Thompson has worked hard for his place as a Vendée contender, spending much of his career gaining crewing experience in multi-hulled sailing before moving in to the Open 60 class.

Scunthorpe-born, he was taken sailing as a boy by his parents who had their own boat. “I spent many hours as a youngster sailing alone with my dog, exploring the little creeks on holiday in Burnham-on-Crouch, Essex,” he said.

After graduating in economics from Warwick University, he sailed as far as Gibraltar with his newly retired-parents as they embarked on their own round-the-world voyage.

Thompson stayed behind to find work on boats, doing odd jobs until he was advised to by a skipper to go over to Palma, Majorca where a lot of boats gathered to refit after Atlantic crossings in the spring and before returning to the Caribbean in the autumn. “By the age of 22 I was the youngest yacht skipper in the Caribbean. I made three or four Atlantic crossings and found that I really liked being at sea,” he said.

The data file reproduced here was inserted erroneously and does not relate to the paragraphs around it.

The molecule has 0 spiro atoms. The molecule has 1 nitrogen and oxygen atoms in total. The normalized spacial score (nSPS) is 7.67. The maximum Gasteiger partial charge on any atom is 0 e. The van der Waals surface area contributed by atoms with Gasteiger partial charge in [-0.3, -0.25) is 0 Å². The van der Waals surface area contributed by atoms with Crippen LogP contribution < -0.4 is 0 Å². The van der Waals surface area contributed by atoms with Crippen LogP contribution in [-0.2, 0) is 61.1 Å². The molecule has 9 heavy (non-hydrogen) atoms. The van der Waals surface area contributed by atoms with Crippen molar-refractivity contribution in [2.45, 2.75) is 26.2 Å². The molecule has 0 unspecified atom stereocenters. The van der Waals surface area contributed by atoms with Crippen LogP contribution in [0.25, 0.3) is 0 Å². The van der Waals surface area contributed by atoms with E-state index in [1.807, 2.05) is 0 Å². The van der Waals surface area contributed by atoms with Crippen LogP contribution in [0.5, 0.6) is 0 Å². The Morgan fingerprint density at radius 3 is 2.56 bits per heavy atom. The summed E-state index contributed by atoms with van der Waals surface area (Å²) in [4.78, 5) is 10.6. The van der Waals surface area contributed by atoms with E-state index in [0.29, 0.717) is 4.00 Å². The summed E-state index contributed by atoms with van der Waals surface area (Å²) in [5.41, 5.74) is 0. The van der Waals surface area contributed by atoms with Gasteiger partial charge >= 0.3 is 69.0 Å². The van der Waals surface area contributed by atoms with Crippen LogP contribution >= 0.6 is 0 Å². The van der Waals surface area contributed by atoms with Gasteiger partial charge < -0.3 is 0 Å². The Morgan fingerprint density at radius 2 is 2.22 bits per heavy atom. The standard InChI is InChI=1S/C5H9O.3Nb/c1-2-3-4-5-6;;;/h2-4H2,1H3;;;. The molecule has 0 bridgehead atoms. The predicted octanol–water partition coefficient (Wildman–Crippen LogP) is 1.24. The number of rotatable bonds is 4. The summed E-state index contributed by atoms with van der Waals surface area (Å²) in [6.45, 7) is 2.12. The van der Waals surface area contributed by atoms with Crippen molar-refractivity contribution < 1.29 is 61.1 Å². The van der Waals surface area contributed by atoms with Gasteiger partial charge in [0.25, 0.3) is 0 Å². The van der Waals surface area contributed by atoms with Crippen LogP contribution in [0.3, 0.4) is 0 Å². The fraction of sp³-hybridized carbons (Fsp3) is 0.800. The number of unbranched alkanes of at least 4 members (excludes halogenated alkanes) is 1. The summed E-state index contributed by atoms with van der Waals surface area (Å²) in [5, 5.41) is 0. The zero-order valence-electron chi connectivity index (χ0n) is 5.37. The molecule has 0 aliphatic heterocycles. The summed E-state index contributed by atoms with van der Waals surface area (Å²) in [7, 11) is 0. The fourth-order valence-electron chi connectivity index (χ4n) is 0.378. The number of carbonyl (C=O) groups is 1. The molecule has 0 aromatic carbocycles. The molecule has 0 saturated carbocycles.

For seven years he mixed crewing and racing as a full time skipper. In those days the UK didn’t have a development squad for Olympic sailing but round-the-world sail racing was making its mark in the BOC race, now called the VELUX 5 oceans.

Thompson tried to enter the race in his early 20s but couldn’t get the sponsorship. Now, 20 years later, his chance has come in the non-stop Vendée. In between times he has accumulated thousands of miles, scooping up world records, often as a crew member or watch leader, sailing with Steve Fossett, the wealthy adventurer who died when his private aircraft crashed in 2007.